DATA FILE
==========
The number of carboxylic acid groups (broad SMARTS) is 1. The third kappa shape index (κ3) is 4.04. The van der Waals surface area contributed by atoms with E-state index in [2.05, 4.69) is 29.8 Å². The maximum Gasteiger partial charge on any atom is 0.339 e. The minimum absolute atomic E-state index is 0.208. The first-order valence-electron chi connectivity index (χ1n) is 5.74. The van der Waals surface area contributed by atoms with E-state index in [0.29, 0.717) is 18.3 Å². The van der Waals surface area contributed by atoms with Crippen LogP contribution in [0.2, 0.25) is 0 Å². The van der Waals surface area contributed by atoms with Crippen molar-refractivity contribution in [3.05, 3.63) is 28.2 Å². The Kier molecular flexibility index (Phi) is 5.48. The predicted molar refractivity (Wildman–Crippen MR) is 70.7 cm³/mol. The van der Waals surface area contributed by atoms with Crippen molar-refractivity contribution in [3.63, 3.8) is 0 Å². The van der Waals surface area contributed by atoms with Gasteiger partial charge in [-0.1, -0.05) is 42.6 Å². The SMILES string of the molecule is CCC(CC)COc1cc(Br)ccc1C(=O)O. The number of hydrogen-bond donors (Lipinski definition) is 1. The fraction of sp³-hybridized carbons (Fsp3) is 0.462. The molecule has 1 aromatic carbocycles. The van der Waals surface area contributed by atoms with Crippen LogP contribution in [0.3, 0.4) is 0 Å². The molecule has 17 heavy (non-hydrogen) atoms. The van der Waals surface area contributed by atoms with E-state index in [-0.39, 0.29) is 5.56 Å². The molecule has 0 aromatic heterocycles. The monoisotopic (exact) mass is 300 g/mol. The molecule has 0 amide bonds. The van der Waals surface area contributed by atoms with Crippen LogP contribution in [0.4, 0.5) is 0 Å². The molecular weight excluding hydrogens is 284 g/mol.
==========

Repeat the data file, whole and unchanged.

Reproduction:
The number of carboxylic acid groups (broad SMARTS) is 1. The third kappa shape index (κ3) is 4.04. The van der Waals surface area contributed by atoms with E-state index in [2.05, 4.69) is 29.8 Å². The maximum Gasteiger partial charge on any atom is 0.339 e. The minimum absolute atomic E-state index is 0.208. The first-order valence-electron chi connectivity index (χ1n) is 5.74. The van der Waals surface area contributed by atoms with E-state index in [0.29, 0.717) is 18.3 Å². The van der Waals surface area contributed by atoms with Crippen LogP contribution in [0.2, 0.25) is 0 Å². The van der Waals surface area contributed by atoms with Crippen molar-refractivity contribution in [3.05, 3.63) is 28.2 Å². The Kier molecular flexibility index (Phi) is 5.48. The predicted molar refractivity (Wildman–Crippen MR) is 70.7 cm³/mol. The van der Waals surface area contributed by atoms with Crippen molar-refractivity contribution in [3.63, 3.8) is 0 Å². The van der Waals surface area contributed by atoms with Gasteiger partial charge in [-0.1, -0.05) is 42.6 Å². The SMILES string of the molecule is CCC(CC)COc1cc(Br)ccc1C(=O)O. The number of hydrogen-bond donors (Lipinski definition) is 1. The fraction of sp³-hybridized carbons (Fsp3) is 0.462. The molecule has 1 aromatic carbocycles. The van der Waals surface area contributed by atoms with Crippen LogP contribution in [0.3, 0.4) is 0 Å². The molecule has 17 heavy (non-hydrogen) atoms. The van der Waals surface area contributed by atoms with E-state index in [-0.39, 0.29) is 5.56 Å². The molecule has 0 aromatic heterocycles. The monoisotopic (exact) mass is 300 g/mol. The molecule has 0 amide bonds. The van der Waals surface area contributed by atoms with Crippen LogP contribution in [0.4, 0.5) is 0 Å². The molecular weight excluding hydrogens is 284 g/mol.